Will falling gas prices hurt Romney's campaign?
Mitt Romney, the Republican presidential nominee who has used rising fuel costs as a weapon during the lead-up to the presidential election, may not be so happy to see pump prices dropping, according to Consumer Energy Report.
Falling gas prices around the country have motorists breathing a sigh of relief, but a Mitt Romney campaign that has used rising fuel costs as a weapon during the lead-up to the presidential election may not be so happy to see pump prices dropping.Skip to next paragraph
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After relatively small drops over the first half of October, residents of some states are seeing prices as low as $3.20 per gallon, a major decrease from the $3.84 many drivers were paying only a few short weeks ago. While acknowledging that the cost of fuel is difficult to predict over the long-term, analysts remain optimistic that prices will continue to fall, potentially as low as a national average of only $3 per gallon, a rate not seen since 2010.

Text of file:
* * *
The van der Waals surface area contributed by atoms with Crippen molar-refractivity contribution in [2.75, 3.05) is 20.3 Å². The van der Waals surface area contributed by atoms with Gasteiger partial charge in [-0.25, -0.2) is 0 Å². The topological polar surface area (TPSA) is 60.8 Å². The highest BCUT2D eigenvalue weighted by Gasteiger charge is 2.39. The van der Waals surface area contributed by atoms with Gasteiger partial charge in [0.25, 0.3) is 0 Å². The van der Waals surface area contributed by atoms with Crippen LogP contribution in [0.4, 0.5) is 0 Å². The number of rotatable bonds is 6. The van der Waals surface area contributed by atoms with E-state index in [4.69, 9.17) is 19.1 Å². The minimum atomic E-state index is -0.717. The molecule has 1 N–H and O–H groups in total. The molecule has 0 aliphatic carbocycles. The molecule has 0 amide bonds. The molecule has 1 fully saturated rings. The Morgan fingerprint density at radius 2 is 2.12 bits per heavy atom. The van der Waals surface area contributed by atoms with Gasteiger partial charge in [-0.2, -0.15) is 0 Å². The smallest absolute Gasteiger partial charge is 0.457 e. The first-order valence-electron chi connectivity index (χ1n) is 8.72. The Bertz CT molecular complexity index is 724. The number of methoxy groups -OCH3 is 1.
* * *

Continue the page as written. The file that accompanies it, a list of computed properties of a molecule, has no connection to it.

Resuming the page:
“Definitely gas prices are already falling and they’re going to continue to fall through the end of the year,” Oil Price Information Service analyst Ben Brockwell said. “The US average which was $3.80 just a few weeks ago is on track to go to below $3.50 here shortly.”
From a political point of view, the news of decreasing gas prices likely comes as welcome news to the Obama administration, as they continue to face increasing pressure from the Romney campaign over a perceived inability to keep a handle on rising fuel costs, most notably linked to Obama’s refusal to sign off on the much-maligned Keystone XL pipeline that would see fuel piped into the country from Canada’s oil sands.
On the other hand, the loss of the valuable political weapon by Romney only a few short weeks before the Presidential election could prove monumental, eliminating the popular Republican refrain concerning perceived Democratic responsibility for skyrocketing gas prices and potentially replacing it with the public notion that the Obama administration deserves credit for the unexpected fuel savings.
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